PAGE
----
Something has changed: Rashi begins his commentary on the portion by teaching us that: “Each time that God spoke to, or said something to Moshe, He began by calling to him, in a loving manner, just as the angels are described by Isaiah as calling to each other before singing their praises of God.”
Something has changed: We recall that in the final moments before the Revelation the verse (Exodus 19:19) says: “Moshe would speak and God would respond to him with a voice.”
At Sinai, before Revelation, Moshe spoke first.
In the Tabernacle, it was God, Who lovingly called out to Moshe.
There is an interesting Zohar (Vaeira 25b) that says, “The “Dibbur” – God’s Word –was in exile, so to speak, together with Israel. When Israel was redeemed, the Dibbur was freed as well.”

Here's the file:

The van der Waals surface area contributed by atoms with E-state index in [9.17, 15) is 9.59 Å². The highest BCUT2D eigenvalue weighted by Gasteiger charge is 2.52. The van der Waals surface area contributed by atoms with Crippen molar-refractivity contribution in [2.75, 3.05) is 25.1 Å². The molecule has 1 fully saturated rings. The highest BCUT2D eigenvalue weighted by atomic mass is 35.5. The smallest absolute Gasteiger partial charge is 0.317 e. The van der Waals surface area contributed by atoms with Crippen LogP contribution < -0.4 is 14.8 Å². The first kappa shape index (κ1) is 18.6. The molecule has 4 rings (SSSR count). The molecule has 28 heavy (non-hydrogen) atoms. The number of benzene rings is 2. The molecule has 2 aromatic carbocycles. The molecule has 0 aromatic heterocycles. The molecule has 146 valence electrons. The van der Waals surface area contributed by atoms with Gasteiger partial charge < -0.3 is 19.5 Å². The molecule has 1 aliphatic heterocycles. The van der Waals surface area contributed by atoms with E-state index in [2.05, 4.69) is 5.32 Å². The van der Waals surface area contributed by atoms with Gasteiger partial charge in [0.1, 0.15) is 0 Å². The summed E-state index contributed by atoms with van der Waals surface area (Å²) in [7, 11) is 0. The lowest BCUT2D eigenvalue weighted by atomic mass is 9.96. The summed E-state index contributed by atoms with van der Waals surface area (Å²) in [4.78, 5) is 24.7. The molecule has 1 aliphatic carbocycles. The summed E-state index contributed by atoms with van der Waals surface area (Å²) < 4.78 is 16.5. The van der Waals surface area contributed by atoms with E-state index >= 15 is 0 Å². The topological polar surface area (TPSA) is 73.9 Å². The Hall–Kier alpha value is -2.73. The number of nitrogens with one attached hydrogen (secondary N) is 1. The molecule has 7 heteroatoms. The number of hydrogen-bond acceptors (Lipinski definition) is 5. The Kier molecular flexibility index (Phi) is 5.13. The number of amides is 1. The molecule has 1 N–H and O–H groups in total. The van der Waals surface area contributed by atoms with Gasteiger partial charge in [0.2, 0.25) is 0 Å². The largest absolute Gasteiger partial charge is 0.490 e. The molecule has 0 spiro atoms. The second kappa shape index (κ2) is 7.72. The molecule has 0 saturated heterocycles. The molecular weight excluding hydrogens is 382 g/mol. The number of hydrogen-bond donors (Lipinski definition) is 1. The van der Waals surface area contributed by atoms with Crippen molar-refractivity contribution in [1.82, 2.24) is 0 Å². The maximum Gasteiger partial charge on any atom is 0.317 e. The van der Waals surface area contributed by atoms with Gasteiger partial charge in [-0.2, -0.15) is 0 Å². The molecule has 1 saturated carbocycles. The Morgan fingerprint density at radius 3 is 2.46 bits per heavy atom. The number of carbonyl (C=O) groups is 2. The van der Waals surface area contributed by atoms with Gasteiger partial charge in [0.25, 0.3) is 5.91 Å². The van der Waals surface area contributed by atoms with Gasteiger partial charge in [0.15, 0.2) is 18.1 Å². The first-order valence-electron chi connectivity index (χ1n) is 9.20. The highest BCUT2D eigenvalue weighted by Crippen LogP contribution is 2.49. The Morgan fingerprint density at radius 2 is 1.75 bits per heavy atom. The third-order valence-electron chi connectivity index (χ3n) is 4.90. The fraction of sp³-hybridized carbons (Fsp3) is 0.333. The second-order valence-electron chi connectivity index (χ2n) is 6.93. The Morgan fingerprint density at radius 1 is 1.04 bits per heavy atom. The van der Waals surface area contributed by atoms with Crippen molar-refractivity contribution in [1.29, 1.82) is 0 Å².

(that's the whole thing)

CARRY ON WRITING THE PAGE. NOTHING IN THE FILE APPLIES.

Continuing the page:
This concept reflects the Zohar’s (Volume 1 4b-5a) understanding of the difference between Torah Sh’bichtav and Torah Sh’Baal Peh – The Written and Oral Laws.
“I will place My words in your mouth in order to plant the heavens and lay the foundations of the earth,” (Isaiah 51:16) The Written Law is Machashava – The Highest Thought – expressed in words. The Oral Law is formed from words that are transformed into Machashava – The Highest Thought.
The Oral Law is the manifestation of the Freedom of Dibbur – Speech: it is the power of speech to be transformed into Torah, into the Highest Thought.
The Written Law can only begin in Machashava – God’s Infinite Thought. He then called to Moshe to make the Thought accessible as Dibbur – or, words.
However, God wanted Moshe to first understand the power of Dibbur – to appreciate the Freedom of Speech, therefore, in the final moments before the Revelation, it was Moshe who spoke, and God transformed the words into Machashava.
And there’s more.
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